Wednesday, January 9, 2013

Robert Dompnier's "Bhutan: Kingdom of the Dragon": Book Review

This offers a French photographer's array of images taken during many visits in the 1990s, emphasizing tradition and crafts. While short on text--the prefatory words are helpful but brief regarding Bhutan's history and each thematic chapter--it's handsomely arranged. The colors leap out and the size allows a map far larger than in most books on Bhutan--even if a tiny caption warns: "The borders as shown on this map are neither authentic or correct."

Originally published in 1999, this allows you to see more of the varied terrain and costumes, varied landscapes and faces. The natural range of tropical, hilly, mountainous, and valley settings covers nearly three-dozen pages of photos. Architecture of dzongs, houses, and shops follows, and the format allows you to peer into details. This also offers more examples from across the country than some other photographic collections.

The "great Punakha procession" with its symbolic commemoration of victory over the Tibetan invaders gains coverage. Next, the chapter on society takes you to markets, schools, looms, and hearths as well as the many historic dzongs, the district fortresses combining monastic control with administrative power. You see more of their interiors than usual, as other books tend to shoot their splendid exteriors atop dramatic, strategic positions. Dompnier's survey enters the walls, and reveals the monks and workers at their daily tasks.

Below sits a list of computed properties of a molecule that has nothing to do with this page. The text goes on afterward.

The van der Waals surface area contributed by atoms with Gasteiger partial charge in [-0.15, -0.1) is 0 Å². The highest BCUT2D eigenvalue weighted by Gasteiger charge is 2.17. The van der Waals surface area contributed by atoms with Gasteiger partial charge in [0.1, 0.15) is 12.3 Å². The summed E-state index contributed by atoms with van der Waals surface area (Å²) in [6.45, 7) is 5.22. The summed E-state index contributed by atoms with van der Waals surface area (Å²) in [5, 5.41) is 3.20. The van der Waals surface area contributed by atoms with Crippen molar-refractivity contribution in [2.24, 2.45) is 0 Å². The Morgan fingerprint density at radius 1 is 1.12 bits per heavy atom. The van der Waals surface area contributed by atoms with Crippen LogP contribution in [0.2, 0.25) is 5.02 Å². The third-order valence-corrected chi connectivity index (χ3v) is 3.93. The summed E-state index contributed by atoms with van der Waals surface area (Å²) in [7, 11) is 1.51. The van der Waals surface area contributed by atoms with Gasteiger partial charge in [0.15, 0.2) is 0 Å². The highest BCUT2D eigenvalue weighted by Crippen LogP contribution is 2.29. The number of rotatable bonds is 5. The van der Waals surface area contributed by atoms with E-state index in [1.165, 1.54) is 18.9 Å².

More dances follow, and then it's off to very remote but truly captivating raw northern vistas of high Lunana, Laya, and the eastern lands of the Brokpa yak herders. A glossary of terms and a short reading list conclude this volume. The dimensions are not as overwhelming as, say, Michael Hawley's Friendly Planet Bhutan: A Visual Odyssey Across the Last Himalayan Kingdom from the early 2000s, but they are more comprehensive than the older The Dragon Kingdom: Images of Bhutan (1984) which cover similar ground and a similar time period.

This complements John Wehrheim's black-and-white photography and comprehensive narrative from 2011, Bhutan: Hidden Lands of Happiness. Dompnier's color matches Wehrheim's focus on people inside the landscape, and both fit into a more human presentation. For more on artifacts and crafts, the Bhutan: Fortress of the Mountain Gods (1998) large, scholarly book treats in-depth the history and culture of this kingdom. (Amazon US 12-3-12)

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